Thursday, 20 November 2014

King Arthur, Mordred and the Battle of Camlann

King Arthur's final battle was the Battle of Camlann, where he is fatally wounded by Mordred.  But who was Mordred and what events brought him to fatally wound King Arthur in the Battle of Camlann?


Mordred, as we know him, has evolved over the centuries, much like the other characters of Arthurian legend.  The question of who Mordred is varies from text to text.  In some texts he is King Arthur's nephew, while in others King Arthur is not just Mordred's uncle.  He is also Mordred's father.  Certainly, Mordred is probably best known to be the illegitimate and incestuous child of Arthur and one of his half-sisters, Morgause or Morgan Le Fay.  However, the story in which Morgan le Fay enticed Arthur into an incestuous affair, from which Mordred is conceived, is a misconception derived from the desire of modern writers to merge Morgan with her sister Morgause together as one.

The first mention of Mordred and the Battle of Camlann can be found in the Annales Cambriae, a 9th century collection of obscure Welsh material.  However, here he is known as Medraut rather than Mordred.

537:  The Battle of Camlann, in which Arthur and Medraut fell: and there was plague in Britain and Ireland.

While we are made aware of Arthur and Medraut's deaths, we are not told that they were on opposing sides of the battle, nor are we told the reason for the battle.


In Geoffrey of Monmouth's Historia Regum Britanniae, Mordred is called Modred and is presented as Arthur's nephew, the son of Lot and Morgause, who is sometimes known as Anna.

...which when Arthur intelligence of, he committed the government of the kingdome to his nephew Modred...

Sir Thomas Malory's Le Morte d'Arthur brings incest into the mix, with Mordred being born to Arthur and the wife of King Lot, Morgause.  It is not until later that King Arthur discovers that Morgause also happens to be his half-sister, daughter of Igraine and Gorlois.

And thither came to him, King Lot's wife (Morgause), of Orkney... with her four sons, Gawaine, Gaheris, Agravine, and Gareth, with many other knights and ladies.  For she was a passing fair lady, therefore the king cast great love unto her, and desired to lie by her; so they were agreed, and he begat upon her Mordred, and she was his sister, on his mother's side, Igraine...  But all this time King Arthur knew not that King Lot's wife was his sister.


When Arthur discovers the truth, Merlin tells him that Mordred must die as his existence is a threat to King Arthur's life.  Arthur has all of the boys born on the day of Mordred's birth, Mordred included, put onto ships which were set adrift.  While most aboard the ships die, Mordred survives.

Then King Arthur let send for all the children born on May-day, for Merlin told King Arthur that he should destroy him... born on May-day... and so he sent for them all, upon pain of death; and so there were found many lords' sons, and all were sent onto the King, and so was Mordred sent by King Lot's wife, and all were put in a ship on the sea, and some were four weeks old and some less.  And so by fortune the ship drove unto a castle, and wall all toriven, and destroyed the most part, save that Mordred was cast up and a good man found him and nourished him till he was fourteen years old.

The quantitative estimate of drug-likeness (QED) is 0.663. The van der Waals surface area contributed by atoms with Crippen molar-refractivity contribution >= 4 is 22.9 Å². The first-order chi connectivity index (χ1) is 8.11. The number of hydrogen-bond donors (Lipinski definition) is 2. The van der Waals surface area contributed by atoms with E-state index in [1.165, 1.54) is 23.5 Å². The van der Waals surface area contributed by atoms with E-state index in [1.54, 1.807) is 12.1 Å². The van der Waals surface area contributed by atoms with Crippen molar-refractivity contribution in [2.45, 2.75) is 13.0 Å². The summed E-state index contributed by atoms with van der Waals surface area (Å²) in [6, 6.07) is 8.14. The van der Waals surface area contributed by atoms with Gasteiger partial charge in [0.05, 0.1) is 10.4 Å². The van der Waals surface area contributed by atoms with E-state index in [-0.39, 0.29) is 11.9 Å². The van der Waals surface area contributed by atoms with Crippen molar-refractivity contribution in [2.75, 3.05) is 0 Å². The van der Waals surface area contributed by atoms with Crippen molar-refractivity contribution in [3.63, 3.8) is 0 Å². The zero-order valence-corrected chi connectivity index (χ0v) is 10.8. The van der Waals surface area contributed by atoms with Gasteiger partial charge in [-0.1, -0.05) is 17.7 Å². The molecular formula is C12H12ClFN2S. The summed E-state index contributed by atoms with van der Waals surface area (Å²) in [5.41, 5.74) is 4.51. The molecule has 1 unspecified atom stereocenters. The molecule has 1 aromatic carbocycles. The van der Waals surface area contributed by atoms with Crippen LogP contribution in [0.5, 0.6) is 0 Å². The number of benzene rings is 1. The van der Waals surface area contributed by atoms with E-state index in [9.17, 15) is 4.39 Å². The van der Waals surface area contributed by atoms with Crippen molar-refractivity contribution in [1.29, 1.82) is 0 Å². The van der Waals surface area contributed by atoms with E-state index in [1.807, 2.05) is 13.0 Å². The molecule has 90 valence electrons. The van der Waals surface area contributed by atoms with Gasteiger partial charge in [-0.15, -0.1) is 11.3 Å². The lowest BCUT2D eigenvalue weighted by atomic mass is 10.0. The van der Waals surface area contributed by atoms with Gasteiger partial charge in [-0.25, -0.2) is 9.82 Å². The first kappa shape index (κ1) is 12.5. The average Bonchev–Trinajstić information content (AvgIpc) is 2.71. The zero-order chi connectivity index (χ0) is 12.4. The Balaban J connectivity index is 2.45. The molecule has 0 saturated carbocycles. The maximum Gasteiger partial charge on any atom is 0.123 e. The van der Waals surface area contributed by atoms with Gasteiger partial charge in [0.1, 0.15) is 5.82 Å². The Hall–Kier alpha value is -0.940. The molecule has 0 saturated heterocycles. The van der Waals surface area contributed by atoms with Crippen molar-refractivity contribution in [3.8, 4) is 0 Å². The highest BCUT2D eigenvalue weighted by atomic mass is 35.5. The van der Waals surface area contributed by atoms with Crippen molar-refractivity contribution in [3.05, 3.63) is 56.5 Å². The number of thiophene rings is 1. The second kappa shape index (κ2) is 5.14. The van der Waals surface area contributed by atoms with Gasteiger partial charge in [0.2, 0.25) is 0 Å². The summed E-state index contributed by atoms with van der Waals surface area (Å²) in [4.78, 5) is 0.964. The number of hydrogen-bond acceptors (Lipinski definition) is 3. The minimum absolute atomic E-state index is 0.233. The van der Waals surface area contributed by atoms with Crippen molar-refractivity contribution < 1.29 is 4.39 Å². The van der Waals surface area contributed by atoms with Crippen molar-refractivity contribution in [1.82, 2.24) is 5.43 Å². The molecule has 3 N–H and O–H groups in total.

In Wace's Roman de Brut, Mordred is again Arthur's nephew and his is in love with Guinever.

...Mordred was a man of high birth, and of many noble virtues, but he was not true.  He had set his heart on Guinevere, his kinswoman, but such love brought little honour to the queen.  Mordred had kept this love close, for easy enough it was to hide since who would be so bold as to deem that he loved his uncle's dame?


Accounts of Mordred consider him to be traiterous and he was introduced by Layamon, who translated Wace's Alliterative Morte Arthure, to the reader as 'Modred, wickedest of men; truth he had none to ever any man... to the queen was his resort - that was evilly done - to his uncle he did treachery.'  Layamon adds that Mordred and the queen did numerous sorrows to the land, losing their lives and souls as a result.

When Mordred reaches adulthood, he becomes one of Arthur's knights and Geoffrey tells us that, when Arthur was away on his Roman campaign, Mordred, who had been entrusted with Arthur's kingdom, seized Guinevere and the throne, paving the way for Arthur's final battle.

...But at the beginning of the following summer, as he was on his march towards Rome and was beginning to pass the Alps, he had news brought to him that his nephew Mordred, to whose care he had entrusted Britain, had by tyrannical and treasonable practices set the crown upon his own head; and that queen Guanhumara (Guinevere), in violation of her first marriage, had wickedly married him.